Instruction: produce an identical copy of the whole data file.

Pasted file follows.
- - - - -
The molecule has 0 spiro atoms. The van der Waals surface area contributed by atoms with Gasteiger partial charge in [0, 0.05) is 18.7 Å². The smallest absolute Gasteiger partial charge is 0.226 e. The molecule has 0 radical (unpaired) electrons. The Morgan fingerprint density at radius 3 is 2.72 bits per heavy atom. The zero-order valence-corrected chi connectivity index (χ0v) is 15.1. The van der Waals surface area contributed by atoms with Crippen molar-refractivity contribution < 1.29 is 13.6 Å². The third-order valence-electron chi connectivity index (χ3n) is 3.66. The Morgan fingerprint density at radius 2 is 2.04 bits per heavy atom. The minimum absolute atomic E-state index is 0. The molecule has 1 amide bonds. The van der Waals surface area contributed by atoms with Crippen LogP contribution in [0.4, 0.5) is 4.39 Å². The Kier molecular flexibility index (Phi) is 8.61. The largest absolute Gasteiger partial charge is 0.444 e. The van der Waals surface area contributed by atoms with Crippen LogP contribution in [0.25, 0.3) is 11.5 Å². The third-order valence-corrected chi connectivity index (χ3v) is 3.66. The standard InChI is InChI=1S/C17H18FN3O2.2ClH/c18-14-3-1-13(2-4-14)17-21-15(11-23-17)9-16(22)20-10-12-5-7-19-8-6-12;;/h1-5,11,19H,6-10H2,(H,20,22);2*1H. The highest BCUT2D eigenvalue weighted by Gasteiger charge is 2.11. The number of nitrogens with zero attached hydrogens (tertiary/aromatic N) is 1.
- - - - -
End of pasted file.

The molecule has 0 spiro atoms. The van der Waals surface area contributed by atoms with Gasteiger partial charge in [0, 0.05) is 18.7 Å². The smallest absolute Gasteiger partial charge is 0.226 e. The molecule has 0 radical (unpaired) electrons. The Morgan fingerprint density at radius 3 is 2.72 bits per heavy atom. The zero-order valence-corrected chi connectivity index (χ0v) is 15.1. The van der Waals surface area contributed by atoms with Crippen molar-refractivity contribution < 1.29 is 13.6 Å². The third-order valence-electron chi connectivity index (χ3n) is 3.66. The Morgan fingerprint density at radius 2 is 2.04 bits per heavy atom. The minimum absolute atomic E-state index is 0. The molecule has 1 amide bonds. The van der Waals surface area contributed by atoms with Crippen LogP contribution in [0.4, 0.5) is 4.39 Å². The Kier molecular flexibility index (Phi) is 8.61. The largest absolute Gasteiger partial charge is 0.444 e. The van der Waals surface area contributed by atoms with Crippen LogP contribution in [0.25, 0.3) is 11.5 Å². The third-order valence-corrected chi connectivity index (χ3v) is 3.66. The standard InChI is InChI=1S/C17H18FN3O2.2ClH/c18-14-3-1-13(2-4-14)17-21-15(11-23-17)9-16(22)20-10-12-5-7-19-8-6-12;;/h1-5,11,19H,6-10H2,(H,20,22);2*1H. The highest BCUT2D eigenvalue weighted by Gasteiger charge is 2.11. The number of nitrogens with zero attached hydrogens (tertiary/aromatic N) is 1.